February 7, 2012

Orange Chocolate Chip Cookie Bites

The other day in the grocery store, Jacob spied those little 'two-bite' brownies in the bakery department and pulled the please mom eyes on me. "Nope," I said. "We can make better ones at home."

When I went to make good on this promise, though, I realized we were out of a key ingredient (um, cocoa), and since there was no way I was going to the grocery store twice in one day during high tourist season, I suggested we make plain old cookies instead. We make chocolate chip cookies so often that it takes us all of 5 minutes to slap the dough together, and as I was about to begin dropping spoonfuls on the cookie sheet, I thought of the little mini muffin pan I'd been planning to bake the brownie bites in. And before I could think about it too much more, I'd greased 'er up and spooned cookie batter into each of the 24 little rounds.

And you guys. They were awesome. A little tricky to get out of the pan - you really have to grease each tiny tin completely (which is in all honesty kind of a pain in the ass) and then you have to make sure the cookies are cool before trying to remove them. I tried to take the first batch out too soon and they stuck to the pan and fell apart. But something about the little muffin shape works really well with this dough, forming a delicately crisp outer shell that houses a gooey, chewy, almost cake-like texture. They are little explosions of buttery deliciousness, and I confess I may have eaten five straight in a row. Maybe nine over the course of the day.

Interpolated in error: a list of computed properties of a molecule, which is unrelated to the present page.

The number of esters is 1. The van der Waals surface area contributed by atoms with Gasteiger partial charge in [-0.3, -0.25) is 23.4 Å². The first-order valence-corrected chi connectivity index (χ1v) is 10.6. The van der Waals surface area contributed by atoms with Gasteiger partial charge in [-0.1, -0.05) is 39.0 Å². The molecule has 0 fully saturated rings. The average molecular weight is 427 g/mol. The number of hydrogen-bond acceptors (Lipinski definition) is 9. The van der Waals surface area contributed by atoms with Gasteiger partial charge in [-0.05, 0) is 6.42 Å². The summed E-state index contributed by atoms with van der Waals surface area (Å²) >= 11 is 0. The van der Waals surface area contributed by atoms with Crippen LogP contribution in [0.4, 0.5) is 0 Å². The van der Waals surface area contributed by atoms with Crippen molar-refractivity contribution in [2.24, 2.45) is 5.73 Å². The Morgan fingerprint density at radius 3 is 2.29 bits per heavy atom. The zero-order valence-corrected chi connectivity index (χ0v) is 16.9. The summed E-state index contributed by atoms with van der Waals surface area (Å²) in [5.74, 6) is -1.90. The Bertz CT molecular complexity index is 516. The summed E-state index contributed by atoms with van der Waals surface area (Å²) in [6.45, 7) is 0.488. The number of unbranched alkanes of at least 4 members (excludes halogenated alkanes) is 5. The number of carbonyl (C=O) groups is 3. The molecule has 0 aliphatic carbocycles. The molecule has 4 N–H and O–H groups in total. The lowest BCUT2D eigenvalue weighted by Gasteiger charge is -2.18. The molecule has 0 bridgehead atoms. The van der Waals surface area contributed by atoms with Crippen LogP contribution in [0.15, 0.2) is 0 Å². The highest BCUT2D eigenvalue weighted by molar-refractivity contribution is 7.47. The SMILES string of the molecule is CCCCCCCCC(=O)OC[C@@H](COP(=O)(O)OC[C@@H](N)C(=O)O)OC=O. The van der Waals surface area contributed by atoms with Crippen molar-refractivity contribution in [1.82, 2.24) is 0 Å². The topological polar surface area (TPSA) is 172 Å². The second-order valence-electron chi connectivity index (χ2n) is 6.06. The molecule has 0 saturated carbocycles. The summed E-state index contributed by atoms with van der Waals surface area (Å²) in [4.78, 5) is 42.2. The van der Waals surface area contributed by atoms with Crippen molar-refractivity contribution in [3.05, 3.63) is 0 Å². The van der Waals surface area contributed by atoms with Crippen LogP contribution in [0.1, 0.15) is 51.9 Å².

(which reminds me, I wanted to show you this hilarious refrigerator magnet my sister gave me for Christmas)

In this version, I added orange zest and fancy Ghiradelli dark chocolate chips, but you can easily customize this to your own taste and stir in nuts, white chocolate chips, candied ginger, spices, chocolate chunks, or anything else you think might go well with a lot of butter. Happy jiggling!

Orange Chocolate Chip Cookie Bites
makes 48 cookies
*please note this recipe is customized for baking at 10,000 feet elevation and has not been tested at lower elevations

3 cups all-purpose flour
1 tsp baking soda
1 tsp kosher salt
1 cup (2 sticks) unsalted butter, softened to room temperature
2/3 cup granulated sugar
2/3 cup brown sugar